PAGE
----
The real costs of covered-call strategies

By Mark Yamada | April 5, 2023 | Last updated on October 3, 2023
3 min read
investment growth / useng

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Canadian investors have developed a nose for yield. Option-based ETFs’ assets grew by $4.4 billion last year to $17 billion, according to National Bank. High yields and modest protection grabbed attention during a time when market turmoil made upside impairment irrelevant.

Some expectations for covered-call ETFs may be too good to be true, though. While the products can be great tools, they require scrutiny to use effectively.

Covered calls, which account for 90% of option-based ETF assets, involve selling a call option on a stock you own. When you sell a call option, you give the buyer the right (but not the obligation) to buy your stock at the strike price by an expiration date. In return, you receive an option premium.

You can earn extra income, but if the stock rises above the strike price of the option you sold, the option buyer will likely exercise their right to buy the stock from you and you’ll miss out on gains above that price. If the stock price remains the same or declines, you keep the stock and the option premium.

Table 1 below, compares 10 covered-call ETFs (in bold) to passive products in the same category.

Table 1: Covered-call ETF comparison

Click image for full-size chart

Table 1: Covered-call ETF comparison

There are four key takeaways.

1. Covered-call strategies tend to offer higher yields

Across all nine categories, the yields on call-writing ETFs were higher than those of their chosen comparisons, in some cases significantly so. The spread between covered-call and passive strategies expanded in the more volatile technology and health-care sectors, which command higher option premiums.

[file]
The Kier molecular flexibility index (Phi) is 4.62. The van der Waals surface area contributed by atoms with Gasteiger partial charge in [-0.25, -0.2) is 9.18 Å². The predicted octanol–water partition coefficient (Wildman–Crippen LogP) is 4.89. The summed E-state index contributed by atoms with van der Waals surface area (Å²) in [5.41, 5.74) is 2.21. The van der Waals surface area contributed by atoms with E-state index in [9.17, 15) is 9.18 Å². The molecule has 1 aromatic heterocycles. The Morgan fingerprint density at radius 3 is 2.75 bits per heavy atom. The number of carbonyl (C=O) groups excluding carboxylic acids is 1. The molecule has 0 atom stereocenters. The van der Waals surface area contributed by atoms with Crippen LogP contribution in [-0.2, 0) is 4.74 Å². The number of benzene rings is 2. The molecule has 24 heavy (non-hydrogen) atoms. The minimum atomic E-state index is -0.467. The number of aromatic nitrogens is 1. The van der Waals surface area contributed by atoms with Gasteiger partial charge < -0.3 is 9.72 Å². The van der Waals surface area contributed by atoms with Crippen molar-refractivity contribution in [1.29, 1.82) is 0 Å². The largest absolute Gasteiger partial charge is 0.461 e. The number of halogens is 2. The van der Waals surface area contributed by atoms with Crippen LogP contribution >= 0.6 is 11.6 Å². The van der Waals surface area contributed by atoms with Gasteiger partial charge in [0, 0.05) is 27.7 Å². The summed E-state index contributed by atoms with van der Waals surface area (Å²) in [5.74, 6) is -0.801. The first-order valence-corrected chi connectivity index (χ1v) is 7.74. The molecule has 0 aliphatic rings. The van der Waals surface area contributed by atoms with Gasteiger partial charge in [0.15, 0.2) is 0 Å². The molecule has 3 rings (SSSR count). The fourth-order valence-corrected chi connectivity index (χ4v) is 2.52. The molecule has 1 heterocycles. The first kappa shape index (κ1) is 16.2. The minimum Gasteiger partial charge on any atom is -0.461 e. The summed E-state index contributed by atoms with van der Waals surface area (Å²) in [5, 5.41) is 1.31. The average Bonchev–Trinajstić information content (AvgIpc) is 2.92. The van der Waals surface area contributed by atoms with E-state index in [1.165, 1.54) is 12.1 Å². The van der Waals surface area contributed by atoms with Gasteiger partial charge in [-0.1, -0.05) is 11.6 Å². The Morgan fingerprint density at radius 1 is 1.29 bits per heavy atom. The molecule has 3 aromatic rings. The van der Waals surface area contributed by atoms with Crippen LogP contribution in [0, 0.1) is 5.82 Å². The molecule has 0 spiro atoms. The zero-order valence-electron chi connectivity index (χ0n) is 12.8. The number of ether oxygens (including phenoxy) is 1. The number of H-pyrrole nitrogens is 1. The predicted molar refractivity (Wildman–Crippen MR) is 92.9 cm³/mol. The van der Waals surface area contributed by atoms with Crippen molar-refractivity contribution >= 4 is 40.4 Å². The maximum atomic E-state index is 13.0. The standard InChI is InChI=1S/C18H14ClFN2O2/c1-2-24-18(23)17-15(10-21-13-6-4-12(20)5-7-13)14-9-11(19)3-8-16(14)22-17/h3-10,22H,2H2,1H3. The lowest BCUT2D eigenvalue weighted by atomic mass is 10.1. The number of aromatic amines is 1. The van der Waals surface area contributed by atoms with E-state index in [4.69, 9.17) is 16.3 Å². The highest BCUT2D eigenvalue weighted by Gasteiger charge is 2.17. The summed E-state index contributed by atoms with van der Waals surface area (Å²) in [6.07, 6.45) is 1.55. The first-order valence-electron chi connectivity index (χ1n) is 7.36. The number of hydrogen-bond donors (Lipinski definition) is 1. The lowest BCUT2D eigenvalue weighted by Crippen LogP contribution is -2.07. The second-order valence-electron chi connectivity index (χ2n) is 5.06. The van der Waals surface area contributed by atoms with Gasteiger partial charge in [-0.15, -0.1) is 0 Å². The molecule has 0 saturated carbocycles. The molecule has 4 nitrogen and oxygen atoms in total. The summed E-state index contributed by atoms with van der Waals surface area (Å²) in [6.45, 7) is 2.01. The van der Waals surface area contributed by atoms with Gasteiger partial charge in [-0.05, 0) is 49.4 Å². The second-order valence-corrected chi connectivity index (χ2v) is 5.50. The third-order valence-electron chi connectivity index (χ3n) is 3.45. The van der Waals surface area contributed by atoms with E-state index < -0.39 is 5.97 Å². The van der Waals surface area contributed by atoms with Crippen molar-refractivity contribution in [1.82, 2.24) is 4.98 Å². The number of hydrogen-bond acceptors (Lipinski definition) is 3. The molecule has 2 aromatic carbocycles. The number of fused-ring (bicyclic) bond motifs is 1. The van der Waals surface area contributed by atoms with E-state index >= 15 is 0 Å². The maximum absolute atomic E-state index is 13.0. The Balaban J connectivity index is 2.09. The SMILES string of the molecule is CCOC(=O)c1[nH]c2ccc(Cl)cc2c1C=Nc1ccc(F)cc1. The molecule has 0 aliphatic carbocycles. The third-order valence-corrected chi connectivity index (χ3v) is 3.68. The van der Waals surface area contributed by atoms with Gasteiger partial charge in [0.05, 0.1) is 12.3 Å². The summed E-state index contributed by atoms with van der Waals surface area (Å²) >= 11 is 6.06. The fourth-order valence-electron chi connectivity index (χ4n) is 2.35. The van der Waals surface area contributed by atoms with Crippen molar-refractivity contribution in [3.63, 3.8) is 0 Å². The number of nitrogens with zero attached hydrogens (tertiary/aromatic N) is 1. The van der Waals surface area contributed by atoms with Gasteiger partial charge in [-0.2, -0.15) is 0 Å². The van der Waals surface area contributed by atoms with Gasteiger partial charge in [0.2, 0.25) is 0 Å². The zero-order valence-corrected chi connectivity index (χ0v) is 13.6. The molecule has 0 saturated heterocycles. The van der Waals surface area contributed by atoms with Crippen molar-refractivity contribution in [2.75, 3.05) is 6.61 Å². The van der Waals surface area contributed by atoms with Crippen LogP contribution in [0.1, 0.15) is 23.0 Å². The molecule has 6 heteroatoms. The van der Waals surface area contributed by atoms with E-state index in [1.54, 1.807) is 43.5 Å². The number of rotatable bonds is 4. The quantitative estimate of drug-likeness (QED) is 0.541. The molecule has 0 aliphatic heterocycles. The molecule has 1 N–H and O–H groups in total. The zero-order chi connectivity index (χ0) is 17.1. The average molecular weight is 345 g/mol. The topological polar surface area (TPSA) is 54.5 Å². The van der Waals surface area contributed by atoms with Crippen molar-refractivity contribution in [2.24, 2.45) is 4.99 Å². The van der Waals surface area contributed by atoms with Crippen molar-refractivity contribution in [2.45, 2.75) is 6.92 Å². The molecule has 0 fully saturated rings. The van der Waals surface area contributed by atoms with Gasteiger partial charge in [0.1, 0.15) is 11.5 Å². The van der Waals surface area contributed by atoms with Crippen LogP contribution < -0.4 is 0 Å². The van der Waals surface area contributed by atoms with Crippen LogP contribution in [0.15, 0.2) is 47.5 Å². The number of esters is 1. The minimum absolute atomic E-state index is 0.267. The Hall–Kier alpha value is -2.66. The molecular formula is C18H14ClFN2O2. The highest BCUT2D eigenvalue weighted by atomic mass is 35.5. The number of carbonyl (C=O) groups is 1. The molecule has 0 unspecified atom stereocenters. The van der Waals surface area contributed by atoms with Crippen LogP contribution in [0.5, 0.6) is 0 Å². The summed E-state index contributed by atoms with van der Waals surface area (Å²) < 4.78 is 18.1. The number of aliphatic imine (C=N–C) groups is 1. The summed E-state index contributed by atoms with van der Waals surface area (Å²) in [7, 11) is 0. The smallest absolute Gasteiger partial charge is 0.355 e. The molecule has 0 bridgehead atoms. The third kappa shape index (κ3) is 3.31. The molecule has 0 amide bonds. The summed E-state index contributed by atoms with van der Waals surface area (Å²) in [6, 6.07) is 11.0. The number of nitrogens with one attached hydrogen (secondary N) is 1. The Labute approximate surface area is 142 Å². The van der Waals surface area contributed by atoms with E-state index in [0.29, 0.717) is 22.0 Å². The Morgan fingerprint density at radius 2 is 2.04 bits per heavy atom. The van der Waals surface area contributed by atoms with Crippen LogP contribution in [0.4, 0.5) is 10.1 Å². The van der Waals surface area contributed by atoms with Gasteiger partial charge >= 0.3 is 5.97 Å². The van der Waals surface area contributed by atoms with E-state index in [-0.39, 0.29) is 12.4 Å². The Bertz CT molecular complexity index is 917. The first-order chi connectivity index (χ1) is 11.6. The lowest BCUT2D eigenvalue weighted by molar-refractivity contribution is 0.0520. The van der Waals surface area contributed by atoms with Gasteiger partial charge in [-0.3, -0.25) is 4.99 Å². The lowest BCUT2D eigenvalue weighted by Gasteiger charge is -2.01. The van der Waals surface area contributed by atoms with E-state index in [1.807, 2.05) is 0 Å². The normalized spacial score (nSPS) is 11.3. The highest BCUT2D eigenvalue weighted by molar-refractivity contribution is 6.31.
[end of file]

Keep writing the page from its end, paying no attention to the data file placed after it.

Investors should check if sponsors are unduly increasing yield by returning capital to unitholders, thus reducing the cost base. If an ETF is not consistently earning its target yield of dividends plus capital gains (option-premium capture is treated as a capital gain), principal may be eroded. Annual distributions for the BMO Covered Call Canadian Banks ETF over the past decade have been about 50% dividends and 50% return of capital, a good balance for a 50% overwritten portfolio.

2. Covered-call strategies sacrifice upside in sustained up markets

All covered-call ETFs except the BMO Europe High Dividend Covered Call ETF had lower “best three months” performance than their passive counterparts.

3. Downside protection isn’t consistent

The “worst three months” column shows the utilities, health-care and energy products provided some downside protection. But the covered-call technology and broad market funds performed worse than the passive funds.

4. Covered-call strategies cost more

All 10 covered-call ETFs had higher MERs than their passive cousins. In part, this is due to active trading expenses for period-to-period rollovers. Sometimes the ETF’s structure contributes. The Hamilton Enhanced U.S. Covered Call ETF, for example, buys units of other covered-call ETFs and adds up to 25% leverage, so its base management expense ratio is 2.09%.

Using covered-call ETFs is not a set-and-forget strategy. Because it works best in rangebound markets, financial advisors must be prepared to conduct cost-benefit analyses when market conditions change.

Mark Yamada is president of PÜR Investing Inc., a software development firm specializing in risk management and defined contribution pension strategies.

Mark Yamada headshot

Mark Yamada

Mark Yamada is president of PÜR Investing Inc., a software development firm specializing in risk management and defined contribution pension strategies.